Coronary artery disease and coronary microvascular dysfunction compared
Coronary artery disease
Coronary microvascular dysfunction
Crushing chest pain often radiating to the left arm, cold sweat, nausea
Diffuse discomfort, exhaustion, depression, shortness of breath
Isolated plaque lesions extending into the vessel lumen
Stress test, coronary angiography
Stress test, functional vascular imaging
Angioplasty, bypass surgery, statins
Anti-hypertensives, anti-inflammatories, statins
Probing the pathology
How and why does coronary microvascular syndrome develop? Inflammation is a prime suspect. For one thing, inflammation is implicated in atherosclerosis. It's also at the heart of inflammatory disorders, such as autoimmune diseases, which are far more common in women than in men.
The WISE team found that three proteins associated with inflammation — C-reactive protein (CRP), interleukin-6 (IL-6), and serum amyloid A (SAA) — were particularly important. Compared to women with low levels of these proteins, women with the highest levels were at much greater risk for a coronary event or death within five years — even though they were only slightly more likely to have coronary artery blockages. This led to the idea that inflammatory markers could help assess microvessel disease in women.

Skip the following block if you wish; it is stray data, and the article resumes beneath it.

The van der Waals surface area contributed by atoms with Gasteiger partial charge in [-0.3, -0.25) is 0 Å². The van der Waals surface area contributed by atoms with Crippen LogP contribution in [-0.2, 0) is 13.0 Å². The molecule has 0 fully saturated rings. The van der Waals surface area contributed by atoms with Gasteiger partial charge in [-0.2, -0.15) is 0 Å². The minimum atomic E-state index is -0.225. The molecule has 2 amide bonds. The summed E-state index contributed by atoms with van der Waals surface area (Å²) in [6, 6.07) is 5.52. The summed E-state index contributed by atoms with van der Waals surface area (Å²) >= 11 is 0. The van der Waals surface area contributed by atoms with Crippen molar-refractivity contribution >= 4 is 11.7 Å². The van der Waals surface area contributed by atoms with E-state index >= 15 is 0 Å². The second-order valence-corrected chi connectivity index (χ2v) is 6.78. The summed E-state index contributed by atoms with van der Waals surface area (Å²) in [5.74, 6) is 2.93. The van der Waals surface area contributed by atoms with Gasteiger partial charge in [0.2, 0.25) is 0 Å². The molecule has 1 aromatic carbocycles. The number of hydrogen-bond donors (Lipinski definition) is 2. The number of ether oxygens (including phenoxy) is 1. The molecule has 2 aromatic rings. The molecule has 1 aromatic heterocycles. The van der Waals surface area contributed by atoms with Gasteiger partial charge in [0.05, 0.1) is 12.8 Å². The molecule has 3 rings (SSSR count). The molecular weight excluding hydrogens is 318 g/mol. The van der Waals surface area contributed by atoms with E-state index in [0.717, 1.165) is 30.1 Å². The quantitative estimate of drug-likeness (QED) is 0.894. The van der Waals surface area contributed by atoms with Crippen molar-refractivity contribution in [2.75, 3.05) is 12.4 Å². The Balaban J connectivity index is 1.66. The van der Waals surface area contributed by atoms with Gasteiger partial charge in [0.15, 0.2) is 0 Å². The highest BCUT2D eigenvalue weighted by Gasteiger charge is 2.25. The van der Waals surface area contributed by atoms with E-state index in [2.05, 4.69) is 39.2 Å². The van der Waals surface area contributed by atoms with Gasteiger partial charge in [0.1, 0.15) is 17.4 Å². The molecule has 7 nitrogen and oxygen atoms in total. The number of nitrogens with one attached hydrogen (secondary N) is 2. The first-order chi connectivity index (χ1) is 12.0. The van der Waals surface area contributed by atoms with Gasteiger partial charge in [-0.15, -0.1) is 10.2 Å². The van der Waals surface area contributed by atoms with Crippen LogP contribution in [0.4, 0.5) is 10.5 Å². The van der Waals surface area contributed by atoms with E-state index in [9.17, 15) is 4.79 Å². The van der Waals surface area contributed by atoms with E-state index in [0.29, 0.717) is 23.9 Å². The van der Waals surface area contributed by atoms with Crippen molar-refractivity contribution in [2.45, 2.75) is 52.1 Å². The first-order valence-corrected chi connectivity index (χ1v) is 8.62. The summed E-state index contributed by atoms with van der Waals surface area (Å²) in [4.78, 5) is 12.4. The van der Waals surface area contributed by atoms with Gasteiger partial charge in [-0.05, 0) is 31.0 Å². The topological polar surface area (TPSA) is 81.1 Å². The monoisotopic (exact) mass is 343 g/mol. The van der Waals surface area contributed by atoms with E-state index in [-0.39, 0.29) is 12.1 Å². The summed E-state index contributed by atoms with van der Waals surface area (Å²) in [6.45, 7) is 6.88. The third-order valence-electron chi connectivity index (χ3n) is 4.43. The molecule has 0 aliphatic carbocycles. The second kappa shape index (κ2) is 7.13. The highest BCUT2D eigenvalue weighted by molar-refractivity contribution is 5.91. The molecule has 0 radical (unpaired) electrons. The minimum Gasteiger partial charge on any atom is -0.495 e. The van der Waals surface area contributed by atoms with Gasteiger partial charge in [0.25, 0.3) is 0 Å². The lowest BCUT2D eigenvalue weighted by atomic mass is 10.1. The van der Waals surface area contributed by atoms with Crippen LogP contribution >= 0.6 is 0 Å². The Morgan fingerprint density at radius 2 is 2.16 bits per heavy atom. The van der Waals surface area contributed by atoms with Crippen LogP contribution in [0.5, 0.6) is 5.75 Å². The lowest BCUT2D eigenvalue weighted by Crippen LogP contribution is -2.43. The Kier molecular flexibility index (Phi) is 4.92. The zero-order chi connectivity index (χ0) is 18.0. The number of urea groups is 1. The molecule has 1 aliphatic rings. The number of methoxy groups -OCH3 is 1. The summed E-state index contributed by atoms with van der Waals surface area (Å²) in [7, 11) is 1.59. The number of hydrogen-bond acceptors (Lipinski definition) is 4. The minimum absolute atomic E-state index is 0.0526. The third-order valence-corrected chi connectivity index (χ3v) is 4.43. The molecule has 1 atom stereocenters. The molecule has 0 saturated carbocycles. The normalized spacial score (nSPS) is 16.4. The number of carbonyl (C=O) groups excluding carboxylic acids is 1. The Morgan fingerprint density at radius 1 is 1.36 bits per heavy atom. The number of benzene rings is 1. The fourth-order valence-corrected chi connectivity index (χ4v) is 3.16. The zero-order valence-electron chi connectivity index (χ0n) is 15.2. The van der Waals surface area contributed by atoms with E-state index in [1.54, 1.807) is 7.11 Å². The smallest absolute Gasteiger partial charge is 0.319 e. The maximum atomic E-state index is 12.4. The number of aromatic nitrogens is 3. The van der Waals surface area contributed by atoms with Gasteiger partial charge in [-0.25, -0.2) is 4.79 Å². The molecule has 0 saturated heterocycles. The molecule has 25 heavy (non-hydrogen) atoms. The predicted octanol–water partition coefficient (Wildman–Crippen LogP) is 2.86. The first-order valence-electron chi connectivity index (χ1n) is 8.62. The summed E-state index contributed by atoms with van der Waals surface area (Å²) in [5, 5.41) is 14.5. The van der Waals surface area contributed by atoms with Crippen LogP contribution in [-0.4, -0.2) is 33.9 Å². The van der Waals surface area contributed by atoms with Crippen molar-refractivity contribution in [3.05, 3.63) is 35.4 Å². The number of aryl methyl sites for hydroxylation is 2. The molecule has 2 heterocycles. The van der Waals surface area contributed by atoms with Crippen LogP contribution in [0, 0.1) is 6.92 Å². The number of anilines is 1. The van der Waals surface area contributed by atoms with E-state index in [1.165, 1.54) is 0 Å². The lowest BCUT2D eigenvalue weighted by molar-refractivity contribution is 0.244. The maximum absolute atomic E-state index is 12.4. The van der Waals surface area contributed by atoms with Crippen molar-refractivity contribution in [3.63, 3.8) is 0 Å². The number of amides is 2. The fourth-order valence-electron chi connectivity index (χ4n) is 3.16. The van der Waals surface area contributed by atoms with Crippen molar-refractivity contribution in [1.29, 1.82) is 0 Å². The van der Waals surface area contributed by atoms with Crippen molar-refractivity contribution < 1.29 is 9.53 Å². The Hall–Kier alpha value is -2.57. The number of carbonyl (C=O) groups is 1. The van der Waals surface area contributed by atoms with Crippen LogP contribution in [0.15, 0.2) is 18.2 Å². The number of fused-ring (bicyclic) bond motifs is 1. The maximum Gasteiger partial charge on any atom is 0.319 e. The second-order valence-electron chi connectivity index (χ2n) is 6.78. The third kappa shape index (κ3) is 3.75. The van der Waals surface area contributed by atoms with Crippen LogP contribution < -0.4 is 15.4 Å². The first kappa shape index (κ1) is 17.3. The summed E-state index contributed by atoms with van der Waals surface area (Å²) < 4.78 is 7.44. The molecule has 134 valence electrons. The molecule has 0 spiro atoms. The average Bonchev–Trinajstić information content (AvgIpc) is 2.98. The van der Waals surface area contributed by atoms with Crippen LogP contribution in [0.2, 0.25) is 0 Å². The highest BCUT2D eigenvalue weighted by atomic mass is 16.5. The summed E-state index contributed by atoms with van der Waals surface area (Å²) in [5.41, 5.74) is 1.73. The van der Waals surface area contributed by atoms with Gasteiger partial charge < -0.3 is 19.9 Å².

Autopsy studies support this approach. They show that women who die of heart attacks often have a pathology different from that of their male counterparts. In men, plaque tends to form in isolated accumulations that jut into the lumen (the open passage through which the blood flows) or burrow into the artery wall. In women, plaque is more likely to be deposited uniformly around the inside of the vessel — the possible handiwork of chronic inflammation.
When inflammatory substances course chronically through the bloodstream, they strip away cells that line the blood vessels, creating an ideal bed for cholesterol-laden plaque. The plaque gave these women's vessels stiff interior walls that tended not to rupture under stress (a common characteristic of heart attacks in men) but, rather, to erode. Efforts to repair the erosion perpetuate the inflammatory cycle and spur the formation of tiny blood clots, a possible trigger for heart attacks resulting from microvessel disease.